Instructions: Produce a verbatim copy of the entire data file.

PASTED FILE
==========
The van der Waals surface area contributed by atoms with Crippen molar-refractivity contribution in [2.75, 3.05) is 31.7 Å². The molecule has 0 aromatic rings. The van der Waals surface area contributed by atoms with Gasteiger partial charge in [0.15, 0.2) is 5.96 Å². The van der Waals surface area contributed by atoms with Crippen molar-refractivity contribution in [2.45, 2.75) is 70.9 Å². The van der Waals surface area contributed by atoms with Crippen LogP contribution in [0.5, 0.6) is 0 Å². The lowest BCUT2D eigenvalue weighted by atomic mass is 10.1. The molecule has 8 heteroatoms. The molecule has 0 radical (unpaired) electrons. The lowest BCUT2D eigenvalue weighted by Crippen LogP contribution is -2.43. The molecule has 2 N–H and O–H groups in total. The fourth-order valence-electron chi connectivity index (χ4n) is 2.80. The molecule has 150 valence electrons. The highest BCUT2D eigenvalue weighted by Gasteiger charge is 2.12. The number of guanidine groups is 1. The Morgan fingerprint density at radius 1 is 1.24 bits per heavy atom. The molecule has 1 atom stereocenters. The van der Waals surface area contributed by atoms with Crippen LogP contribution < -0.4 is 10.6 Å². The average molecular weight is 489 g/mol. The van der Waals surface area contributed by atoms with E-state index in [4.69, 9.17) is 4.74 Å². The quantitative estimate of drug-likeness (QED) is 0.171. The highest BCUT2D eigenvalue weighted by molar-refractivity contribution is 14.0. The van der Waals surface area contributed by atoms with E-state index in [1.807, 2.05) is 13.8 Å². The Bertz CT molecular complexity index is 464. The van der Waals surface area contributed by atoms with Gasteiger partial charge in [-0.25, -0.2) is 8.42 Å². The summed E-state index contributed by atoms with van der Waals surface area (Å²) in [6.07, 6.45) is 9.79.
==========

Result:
The van der Waals surface area contributed by atoms with Crippen molar-refractivity contribution in [2.75, 3.05) is 31.7 Å². The molecule has 0 aromatic rings. The van der Waals surface area contributed by atoms with Gasteiger partial charge in [0.15, 0.2) is 5.96 Å². The van der Waals surface area contributed by atoms with Crippen molar-refractivity contribution in [2.45, 2.75) is 70.9 Å². The van der Waals surface area contributed by atoms with Crippen LogP contribution in [0.5, 0.6) is 0 Å². The lowest BCUT2D eigenvalue weighted by atomic mass is 10.1. The molecule has 8 heteroatoms. The molecule has 0 radical (unpaired) electrons. The lowest BCUT2D eigenvalue weighted by Crippen LogP contribution is -2.43. The molecule has 2 N–H and O–H groups in total. The fourth-order valence-electron chi connectivity index (χ4n) is 2.80. The molecule has 150 valence electrons. The highest BCUT2D eigenvalue weighted by Gasteiger charge is 2.12. The number of guanidine groups is 1. The Morgan fingerprint density at radius 1 is 1.24 bits per heavy atom. The molecule has 1 atom stereocenters. The van der Waals surface area contributed by atoms with Crippen LogP contribution < -0.4 is 10.6 Å². The average molecular weight is 489 g/mol. The van der Waals surface area contributed by atoms with E-state index in [4.69, 9.17) is 4.74 Å². The quantitative estimate of drug-likeness (QED) is 0.171. The highest BCUT2D eigenvalue weighted by molar-refractivity contribution is 14.0. The van der Waals surface area contributed by atoms with E-state index in [1.807, 2.05) is 13.8 Å². The Bertz CT molecular complexity index is 464. The van der Waals surface area contributed by atoms with Gasteiger partial charge in [-0.25, -0.2) is 8.42 Å². The summed E-state index contributed by atoms with van der Waals surface area (Å²) in [6.07, 6.45) is 9.79.